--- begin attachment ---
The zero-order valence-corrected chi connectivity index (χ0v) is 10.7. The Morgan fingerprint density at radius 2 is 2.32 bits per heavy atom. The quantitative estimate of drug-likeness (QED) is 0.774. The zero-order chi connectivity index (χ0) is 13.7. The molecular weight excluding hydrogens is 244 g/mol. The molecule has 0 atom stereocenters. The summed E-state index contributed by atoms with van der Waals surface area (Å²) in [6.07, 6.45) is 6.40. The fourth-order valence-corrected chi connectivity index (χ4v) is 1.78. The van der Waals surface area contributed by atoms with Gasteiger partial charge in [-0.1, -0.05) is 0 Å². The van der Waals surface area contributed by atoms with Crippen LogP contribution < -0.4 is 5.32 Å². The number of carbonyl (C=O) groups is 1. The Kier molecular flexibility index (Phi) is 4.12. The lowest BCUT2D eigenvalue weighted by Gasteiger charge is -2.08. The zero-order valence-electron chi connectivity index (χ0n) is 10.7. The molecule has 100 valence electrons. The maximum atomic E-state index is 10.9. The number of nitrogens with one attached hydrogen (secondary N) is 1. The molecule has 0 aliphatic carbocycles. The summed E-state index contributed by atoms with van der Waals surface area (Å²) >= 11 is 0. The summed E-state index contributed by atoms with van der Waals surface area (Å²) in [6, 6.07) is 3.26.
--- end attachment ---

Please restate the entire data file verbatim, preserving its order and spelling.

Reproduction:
The zero-order valence-corrected chi connectivity index (χ0v) is 10.7. The Morgan fingerprint density at radius 2 is 2.32 bits per heavy atom. The quantitative estimate of drug-likeness (QED) is 0.774. The zero-order chi connectivity index (χ0) is 13.7. The molecular weight excluding hydrogens is 244 g/mol. The molecule has 0 atom stereocenters. The summed E-state index contributed by atoms with van der Waals surface area (Å²) in [6.07, 6.45) is 6.40. The fourth-order valence-corrected chi connectivity index (χ4v) is 1.78. The van der Waals surface area contributed by atoms with Gasteiger partial charge in [-0.1, -0.05) is 0 Å². The van der Waals surface area contributed by atoms with Crippen LogP contribution < -0.4 is 5.32 Å². The number of carbonyl (C=O) groups is 1. The Kier molecular flexibility index (Phi) is 4.12. The lowest BCUT2D eigenvalue weighted by Gasteiger charge is -2.08. The zero-order valence-electron chi connectivity index (χ0n) is 10.7. The molecule has 100 valence electrons. The maximum atomic E-state index is 10.9. The number of nitrogens with one attached hydrogen (secondary N) is 1. The molecule has 0 aliphatic carbocycles. The summed E-state index contributed by atoms with van der Waals surface area (Å²) >= 11 is 0. The summed E-state index contributed by atoms with van der Waals surface area (Å²) in [6, 6.07) is 3.26.